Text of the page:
FRPAAFederal Research Public Access Act
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Unlike Patterson, however, I also believe that a simplistic, one-size-fits-all, rigid, legislative mandate (like FRPAA) has the potential for far too many negative unintended consequences to balance out the benefits it purports to bring.
* See, for example, the Advocacy section of the Scholarly Publishing and Academic Research Coalition website <>, the Federal Research Public Access Act (FRPAA) section of the Alliance for Taxpayer Access website <>, and various letters in opposition to FRPAA posted on the website of the Washington DC Principles for Free Access to Science <>.
(6) Peter Suber, "Ides of February in the US: The National Day of Action and Other Preparation for FRPAA," SPARC Open Access Newsletter, March 2, 2007,
(113) The Association of American Publishers stated that the FRPAA, "if passed, will seriously jeopardize the integrity of the scientific publishing process, and is a duplicative effort that places an unwarranted burden on research investigators." (114) The International Association of Scientific, Technical and Medical Publishers criticized the EC Report as "flawed," "inconsistent," and not supported by adequate data.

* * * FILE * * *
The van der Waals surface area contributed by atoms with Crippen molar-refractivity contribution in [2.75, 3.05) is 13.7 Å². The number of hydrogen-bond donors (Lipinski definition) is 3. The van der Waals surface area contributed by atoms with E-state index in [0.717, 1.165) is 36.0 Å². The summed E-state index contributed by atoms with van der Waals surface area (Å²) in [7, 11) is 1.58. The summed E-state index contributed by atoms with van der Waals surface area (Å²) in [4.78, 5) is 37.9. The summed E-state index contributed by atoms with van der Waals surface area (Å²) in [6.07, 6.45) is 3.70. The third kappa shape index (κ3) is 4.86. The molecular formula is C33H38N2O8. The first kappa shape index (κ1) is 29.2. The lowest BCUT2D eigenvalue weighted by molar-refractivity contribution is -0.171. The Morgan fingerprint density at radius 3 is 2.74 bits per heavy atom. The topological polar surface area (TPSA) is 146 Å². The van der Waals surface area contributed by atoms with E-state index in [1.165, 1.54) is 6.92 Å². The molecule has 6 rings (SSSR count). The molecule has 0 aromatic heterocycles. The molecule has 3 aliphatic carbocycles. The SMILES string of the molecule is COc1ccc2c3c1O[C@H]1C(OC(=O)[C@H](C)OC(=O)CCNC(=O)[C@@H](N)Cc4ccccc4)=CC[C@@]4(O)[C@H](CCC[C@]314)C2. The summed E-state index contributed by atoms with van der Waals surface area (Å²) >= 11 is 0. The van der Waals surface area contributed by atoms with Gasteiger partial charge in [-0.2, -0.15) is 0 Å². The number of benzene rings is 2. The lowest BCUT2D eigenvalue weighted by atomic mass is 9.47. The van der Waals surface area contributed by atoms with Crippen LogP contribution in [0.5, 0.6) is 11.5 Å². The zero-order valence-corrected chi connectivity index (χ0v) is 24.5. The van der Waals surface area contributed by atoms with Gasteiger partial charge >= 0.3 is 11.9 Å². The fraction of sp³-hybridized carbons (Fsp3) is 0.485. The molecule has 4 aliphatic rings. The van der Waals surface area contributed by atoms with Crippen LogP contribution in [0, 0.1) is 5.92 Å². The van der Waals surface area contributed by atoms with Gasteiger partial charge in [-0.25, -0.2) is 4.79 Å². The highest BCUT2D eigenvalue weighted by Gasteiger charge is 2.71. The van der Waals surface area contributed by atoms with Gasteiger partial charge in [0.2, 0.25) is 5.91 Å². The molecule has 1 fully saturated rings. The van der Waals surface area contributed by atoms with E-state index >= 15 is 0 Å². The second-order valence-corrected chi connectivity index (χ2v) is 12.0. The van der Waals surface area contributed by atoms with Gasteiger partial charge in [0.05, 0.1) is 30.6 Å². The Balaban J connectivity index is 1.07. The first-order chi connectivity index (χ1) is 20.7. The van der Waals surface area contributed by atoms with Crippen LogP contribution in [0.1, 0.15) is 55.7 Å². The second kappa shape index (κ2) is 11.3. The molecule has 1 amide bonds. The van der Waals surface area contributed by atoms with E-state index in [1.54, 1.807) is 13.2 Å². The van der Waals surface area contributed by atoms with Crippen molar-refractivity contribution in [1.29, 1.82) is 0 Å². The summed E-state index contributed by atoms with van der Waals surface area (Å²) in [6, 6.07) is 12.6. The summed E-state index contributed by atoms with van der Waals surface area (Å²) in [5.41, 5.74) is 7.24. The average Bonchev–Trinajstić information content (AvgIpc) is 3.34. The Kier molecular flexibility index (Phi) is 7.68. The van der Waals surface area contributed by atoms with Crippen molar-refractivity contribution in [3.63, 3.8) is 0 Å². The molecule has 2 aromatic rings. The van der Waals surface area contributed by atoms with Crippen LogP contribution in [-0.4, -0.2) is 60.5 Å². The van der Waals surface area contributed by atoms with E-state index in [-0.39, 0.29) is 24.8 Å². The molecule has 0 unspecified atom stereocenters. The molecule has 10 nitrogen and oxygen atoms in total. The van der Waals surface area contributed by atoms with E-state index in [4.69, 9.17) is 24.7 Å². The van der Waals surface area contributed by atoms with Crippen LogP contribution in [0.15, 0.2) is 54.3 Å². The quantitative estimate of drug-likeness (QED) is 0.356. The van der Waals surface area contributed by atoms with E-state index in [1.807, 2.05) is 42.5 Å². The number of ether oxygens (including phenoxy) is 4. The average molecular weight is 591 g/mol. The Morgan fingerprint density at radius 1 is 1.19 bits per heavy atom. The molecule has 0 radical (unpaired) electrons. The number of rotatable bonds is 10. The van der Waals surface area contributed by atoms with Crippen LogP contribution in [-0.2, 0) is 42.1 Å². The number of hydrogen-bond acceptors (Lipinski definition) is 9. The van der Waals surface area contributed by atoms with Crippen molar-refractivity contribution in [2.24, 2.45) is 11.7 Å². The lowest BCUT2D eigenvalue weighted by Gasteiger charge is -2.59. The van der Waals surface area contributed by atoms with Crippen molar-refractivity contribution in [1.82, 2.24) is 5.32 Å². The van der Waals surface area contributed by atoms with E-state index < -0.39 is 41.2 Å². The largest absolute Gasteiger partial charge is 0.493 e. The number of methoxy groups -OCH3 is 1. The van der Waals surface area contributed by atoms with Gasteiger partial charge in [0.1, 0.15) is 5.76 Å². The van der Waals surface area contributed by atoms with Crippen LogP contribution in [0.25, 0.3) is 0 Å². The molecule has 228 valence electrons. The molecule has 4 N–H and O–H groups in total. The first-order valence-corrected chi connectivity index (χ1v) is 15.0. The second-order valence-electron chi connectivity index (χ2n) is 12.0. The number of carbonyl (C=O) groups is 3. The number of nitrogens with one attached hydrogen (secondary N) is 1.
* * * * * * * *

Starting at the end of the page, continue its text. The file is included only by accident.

(113.) With respect to the FRPAA, see, for example, Press Release, Am.
this happens, then FRPAA may harm, rather than promote, the public
Joseph Lieberman (I-Conn.) and Susan Collins (R-Maine), AAP reported that FRPAA would "put federal agencies in direct competition with nonprofit and commercial publishers' efforts to produce and disseminate validated and digitally-enhanced journal articles that explain the nature and results of federally-funded research." Elsevier is among the AAP members that signed the letter opposing FRPAA.
On July 29, the Information Policy, Census and National Archives Subcommittee of the House Committee on Oversight and Government Reform held the first-ever hearing on FRPAA dealing with the issue of public access to federally funded research.
The original FRPAA was reintroduced in the Senate; Sens.
As with the Senate bill, the FRPAA would unlock unclassified research funded by agencies such as the Department of Agriculture, Department of Commerce, Department of Defense, Department of Education, Department of Energy, Department of Health and Human Services, Department of Homeland Security, Department of Transportation, the Environmental Protection Agency, the National Aeronautics and Space Administration, and the National Science Foundation.
Q: Do you welcome the reintroduction of the Federal Research Public Access Act (FRPAA)?
His support for FRPAA and opposition to the Conyers bill--anticipated but not yet public--could make all the difference."